Revealed: How Storm Ophelia exposed Luas shambles to 90,000 passengers
Luas bosses were unable to restore services for 90,000 passengers after Hurricane Ophelia had passed because it had no back-up plan in place to operate the network.
Services were suspended until 9pm on Tuesday night, after the roof of the Red Cow depot, where the control room is located, was damaged by storm force winds on Monday afternoon.
But the Irish Independent has learned there is no back-up control room located in an alternative facility, which would have allowed the tram system to resume operations by lunchtime on Tuesday, and prevented passengers from having to find alternative means of travel.
Transport Infrastructure Ireland (TII), which oversees Luas operations on behalf of the National Transport Authority, admitted it would have to provide a back-up control room in a separate location. IT sources said this could cost €2m.
While a back-up control room was available, it was also located in the Red Cow, meaning it could not be used.
"This is a valuable lesson learned," a TII spokesman said. "The lesson learned here is because of the physical infrastructure required, in case another disaster happens we need to have it in place.
"It's important that people can rely on the Luas and network and this will be corrected. There is a secondary server (control) room, but it is located in the same facility which highlights a flaw regarding one central location for all back-ups."
Servers that allow for the light-rail system to be controlled were powered down and covered on safety grounds after the roof was damaged.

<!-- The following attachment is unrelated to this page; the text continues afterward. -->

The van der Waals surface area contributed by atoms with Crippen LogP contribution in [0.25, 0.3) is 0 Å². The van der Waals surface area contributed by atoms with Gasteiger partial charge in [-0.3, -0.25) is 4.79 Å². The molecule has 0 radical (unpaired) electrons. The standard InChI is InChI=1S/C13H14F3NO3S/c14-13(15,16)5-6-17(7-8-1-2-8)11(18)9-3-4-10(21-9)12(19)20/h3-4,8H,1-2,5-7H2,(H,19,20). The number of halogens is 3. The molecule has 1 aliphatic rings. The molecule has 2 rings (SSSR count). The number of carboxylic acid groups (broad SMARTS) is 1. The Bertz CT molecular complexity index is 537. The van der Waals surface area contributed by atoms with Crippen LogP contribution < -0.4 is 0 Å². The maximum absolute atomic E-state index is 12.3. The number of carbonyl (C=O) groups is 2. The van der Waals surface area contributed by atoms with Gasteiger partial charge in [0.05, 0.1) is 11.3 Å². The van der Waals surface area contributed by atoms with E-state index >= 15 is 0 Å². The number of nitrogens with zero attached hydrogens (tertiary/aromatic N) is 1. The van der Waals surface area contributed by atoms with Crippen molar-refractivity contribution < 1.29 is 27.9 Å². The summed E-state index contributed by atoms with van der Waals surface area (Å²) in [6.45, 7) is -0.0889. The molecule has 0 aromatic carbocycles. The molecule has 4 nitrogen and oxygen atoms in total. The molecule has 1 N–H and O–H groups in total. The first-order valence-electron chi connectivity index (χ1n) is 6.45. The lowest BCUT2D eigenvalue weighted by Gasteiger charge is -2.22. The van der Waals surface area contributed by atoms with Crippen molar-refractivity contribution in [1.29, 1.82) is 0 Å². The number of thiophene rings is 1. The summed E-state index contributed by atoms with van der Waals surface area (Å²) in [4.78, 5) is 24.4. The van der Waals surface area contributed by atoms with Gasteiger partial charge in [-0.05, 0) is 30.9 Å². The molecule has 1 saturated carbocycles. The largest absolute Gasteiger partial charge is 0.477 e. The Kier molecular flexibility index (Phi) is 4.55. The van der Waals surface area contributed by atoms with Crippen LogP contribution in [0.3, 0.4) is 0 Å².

Transdev, the private company that operates Luas, said it took all of Tuesday to have the roof of the Red Cow depot repaired.
"The section of roof damaged is over what is known as technical rooms," a spokesperson said. "Within those rooms are Luas systems. Those systems, for example, assist with overhead power and the automatic vehicle location system.
"These are necessary to run the Luas operation. These rooms and systems are being assessed for damage and assessed in relation to possible repair. It is therefore not possible for Luas services to resume at this point."
But the situation could have been avoided had a back-up control centre been in place. While services are due to be restored from early today, questions marks surround how Luas - the most modern public transport system in the State - could be offline due to the lack of a back-up control centre.
Sources said that control rooms were provided in Sandyford and Broombridge, and while wired and fitted with the necessary technical equipment, they did not have servers in place to allow the mass-transit system to be operated.
If the Red Cow depot was seriously damaged, it would take between five and seven days to establish a back-up control room, one said.
Services on the Red and Green lines were suspended from lunchtime on Monday as the storm struck.
Christy Burke, Independent Dublin city councillor, felt there should have been "an alternative back-up" for Luas passengers provided by Transdev.
"There are a lot of people who use the Luas and I'd be concerned in particular for the elderly making their way to hospital visits," he said. "When the Luas is closed, it has a domino effect on the rest of the public transport system with fuller buses and delays and it creates great inconvenience."